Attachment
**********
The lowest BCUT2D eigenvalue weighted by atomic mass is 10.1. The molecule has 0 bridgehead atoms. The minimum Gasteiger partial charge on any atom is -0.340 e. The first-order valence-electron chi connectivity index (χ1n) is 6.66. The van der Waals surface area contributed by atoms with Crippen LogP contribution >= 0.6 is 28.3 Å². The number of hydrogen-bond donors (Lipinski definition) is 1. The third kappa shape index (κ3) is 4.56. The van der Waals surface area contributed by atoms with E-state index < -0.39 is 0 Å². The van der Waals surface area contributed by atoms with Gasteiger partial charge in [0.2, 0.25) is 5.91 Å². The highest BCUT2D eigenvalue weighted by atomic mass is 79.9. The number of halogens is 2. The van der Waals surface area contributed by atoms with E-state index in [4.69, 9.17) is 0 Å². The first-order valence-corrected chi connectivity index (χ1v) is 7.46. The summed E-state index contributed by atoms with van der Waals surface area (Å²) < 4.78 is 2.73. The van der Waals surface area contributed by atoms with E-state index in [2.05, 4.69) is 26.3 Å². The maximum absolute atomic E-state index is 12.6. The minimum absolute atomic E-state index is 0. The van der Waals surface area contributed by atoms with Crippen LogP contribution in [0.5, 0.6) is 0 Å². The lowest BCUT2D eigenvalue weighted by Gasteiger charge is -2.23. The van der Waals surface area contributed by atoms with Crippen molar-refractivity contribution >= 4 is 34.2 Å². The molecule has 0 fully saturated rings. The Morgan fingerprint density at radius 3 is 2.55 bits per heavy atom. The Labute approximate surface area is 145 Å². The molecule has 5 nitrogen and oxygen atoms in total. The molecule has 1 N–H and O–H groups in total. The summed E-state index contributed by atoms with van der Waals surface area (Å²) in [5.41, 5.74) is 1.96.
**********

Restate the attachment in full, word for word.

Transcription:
The lowest BCUT2D eigenvalue weighted by atomic mass is 10.1. The molecule has 0 bridgehead atoms. The minimum Gasteiger partial charge on any atom is -0.340 e. The first-order valence-electron chi connectivity index (χ1n) is 6.66. The van der Waals surface area contributed by atoms with Crippen LogP contribution >= 0.6 is 28.3 Å². The number of hydrogen-bond donors (Lipinski definition) is 1. The third kappa shape index (κ3) is 4.56. The van der Waals surface area contributed by atoms with E-state index < -0.39 is 0 Å². The van der Waals surface area contributed by atoms with Gasteiger partial charge in [0.2, 0.25) is 5.91 Å². The highest BCUT2D eigenvalue weighted by atomic mass is 79.9. The number of halogens is 2. The van der Waals surface area contributed by atoms with E-state index in [4.69, 9.17) is 0 Å². The first-order valence-corrected chi connectivity index (χ1v) is 7.46. The summed E-state index contributed by atoms with van der Waals surface area (Å²) < 4.78 is 2.73. The van der Waals surface area contributed by atoms with E-state index in [2.05, 4.69) is 26.3 Å². The maximum absolute atomic E-state index is 12.6. The minimum absolute atomic E-state index is 0. The van der Waals surface area contributed by atoms with Crippen LogP contribution in [0.5, 0.6) is 0 Å². The lowest BCUT2D eigenvalue weighted by Gasteiger charge is -2.23. The van der Waals surface area contributed by atoms with Crippen molar-refractivity contribution >= 4 is 34.2 Å². The molecule has 0 fully saturated rings. The Morgan fingerprint density at radius 3 is 2.55 bits per heavy atom. The Labute approximate surface area is 145 Å². The molecule has 5 nitrogen and oxygen atoms in total. The molecule has 1 N–H and O–H groups in total. The summed E-state index contributed by atoms with van der Waals surface area (Å²) in [5.41, 5.74) is 1.96.